Stay in the loop! Subscribe to our mailing list

UK: more international student visa changes come into focus

As from 6 April 2012, a series of new visa rules will come into effect in the UK, a number with direct impact on international students. Changes in this vein have been anticipated for some time, and figure into a larger process of visa system review that has evolved over the last 16 months (see ACA Newsletter – Education Europe, November 2010 and June 2011).

Amongst the more salient developments announced by the Home Office on 15 March, the Tier 1 (Post-Study Work) category, which previously had allowed migrants almost unrestricted access to the UK labour market for two years after graduation is now closed to new applicants. At the same time, a new Tier 1 (Graduate Entrepreneur) category is being introduced. Under this category, graduates who have been identified by UK higher education institutions (HEIs) “as having developed world class innovative ideas or entrepreneurial skills” may apply to extend their stay in the UK after graduation to develop their business. Only 1 000 places per year have been allocated for this category, and these places are to be equally divided between all HEIs. Successful applicants will be granted a 12-month stay, with possible extension for another 12 months.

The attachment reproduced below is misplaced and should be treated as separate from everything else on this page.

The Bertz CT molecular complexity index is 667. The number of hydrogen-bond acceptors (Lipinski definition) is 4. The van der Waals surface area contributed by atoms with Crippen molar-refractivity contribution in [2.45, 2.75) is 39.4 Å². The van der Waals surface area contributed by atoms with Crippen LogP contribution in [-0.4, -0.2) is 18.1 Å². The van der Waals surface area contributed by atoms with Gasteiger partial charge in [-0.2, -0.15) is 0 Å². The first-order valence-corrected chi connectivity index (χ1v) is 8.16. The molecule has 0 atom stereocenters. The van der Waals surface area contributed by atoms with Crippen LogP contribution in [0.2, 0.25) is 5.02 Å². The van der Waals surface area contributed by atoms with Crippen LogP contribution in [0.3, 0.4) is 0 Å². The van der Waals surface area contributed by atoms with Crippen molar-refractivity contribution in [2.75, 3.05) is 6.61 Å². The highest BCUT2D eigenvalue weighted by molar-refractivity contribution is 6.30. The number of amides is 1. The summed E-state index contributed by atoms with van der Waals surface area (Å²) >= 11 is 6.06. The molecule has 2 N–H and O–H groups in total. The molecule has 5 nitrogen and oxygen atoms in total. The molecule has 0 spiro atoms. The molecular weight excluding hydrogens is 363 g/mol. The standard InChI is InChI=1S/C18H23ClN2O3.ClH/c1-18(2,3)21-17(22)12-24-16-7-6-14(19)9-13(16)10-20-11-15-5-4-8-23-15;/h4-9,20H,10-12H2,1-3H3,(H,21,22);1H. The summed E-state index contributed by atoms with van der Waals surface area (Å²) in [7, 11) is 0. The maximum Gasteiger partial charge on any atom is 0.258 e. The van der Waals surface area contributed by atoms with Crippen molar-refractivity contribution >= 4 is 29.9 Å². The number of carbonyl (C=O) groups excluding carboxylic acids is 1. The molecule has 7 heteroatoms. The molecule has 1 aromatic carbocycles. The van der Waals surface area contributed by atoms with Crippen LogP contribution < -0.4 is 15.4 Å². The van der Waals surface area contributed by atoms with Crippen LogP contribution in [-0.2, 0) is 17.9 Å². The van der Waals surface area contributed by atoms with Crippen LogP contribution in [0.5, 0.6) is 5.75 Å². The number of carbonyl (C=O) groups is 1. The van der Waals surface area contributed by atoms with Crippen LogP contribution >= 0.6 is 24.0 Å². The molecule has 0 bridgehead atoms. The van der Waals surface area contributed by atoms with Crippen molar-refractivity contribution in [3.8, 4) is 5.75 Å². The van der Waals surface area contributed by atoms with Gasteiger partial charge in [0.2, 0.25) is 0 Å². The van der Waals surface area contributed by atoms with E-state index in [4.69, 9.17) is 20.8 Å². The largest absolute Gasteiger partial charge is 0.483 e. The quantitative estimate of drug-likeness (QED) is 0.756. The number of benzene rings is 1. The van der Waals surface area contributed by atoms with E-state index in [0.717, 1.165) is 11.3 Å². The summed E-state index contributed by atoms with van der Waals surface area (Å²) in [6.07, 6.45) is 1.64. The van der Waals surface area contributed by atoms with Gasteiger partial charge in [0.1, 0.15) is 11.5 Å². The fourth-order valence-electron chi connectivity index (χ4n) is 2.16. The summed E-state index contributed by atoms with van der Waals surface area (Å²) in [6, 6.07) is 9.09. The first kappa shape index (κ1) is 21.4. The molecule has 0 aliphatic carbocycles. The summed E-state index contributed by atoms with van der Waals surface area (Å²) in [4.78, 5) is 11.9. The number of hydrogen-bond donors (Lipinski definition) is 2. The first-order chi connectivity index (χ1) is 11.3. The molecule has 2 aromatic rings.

In light of the closure of the Tier 1 (Post-Study Work) category, some changes relevant to post-study work options are also being introduced to the Tier 2 (General) category, which caters for skilled workers with a job offer. Here, the new regulations clarify that only applicants having “lawfully completed and passed a UK degree, Postgraduate Certificate in Education or Professional Graduate Diploma of Education” or “a minimum of 12 months of study in the UK towards a UK PhD” will be considered for Tier 2 post-study work. Furthermore, such applicants must be able to demonstrate that they are drawing an annual salary of at least GBP 35 000 (EUR 41 800) or the “appropriate rate” for their job as set out in UK Border Agency Codes of Practice.

In a bit of an entrepreneurial move of its own, the Home Office has also set forth a new Premium Customer Service option for A-rated sponsors in Tier 2 and Tier 5 (which focuses on temporary workers). These sponsors may apply and pay for a range of additional benefits—including “direct contact into the UK Border Agency, guaranteed access to Public Enquiry Office appointments and swift return of documents for their sponsored workers”. The premium service option comes as an apparent response to the demands of business for “a higher level of customer service for themselves and their international workers”. 

Some sponsors and immigration reform supporters may be pleased with this turn of events, but many international student advocates in the UK—not least ACA member the British Council (see ACA Newsletter – Education Europe, February 2012)—worry about possible trouble ahead.

Home Office, UK Border Agency Home Office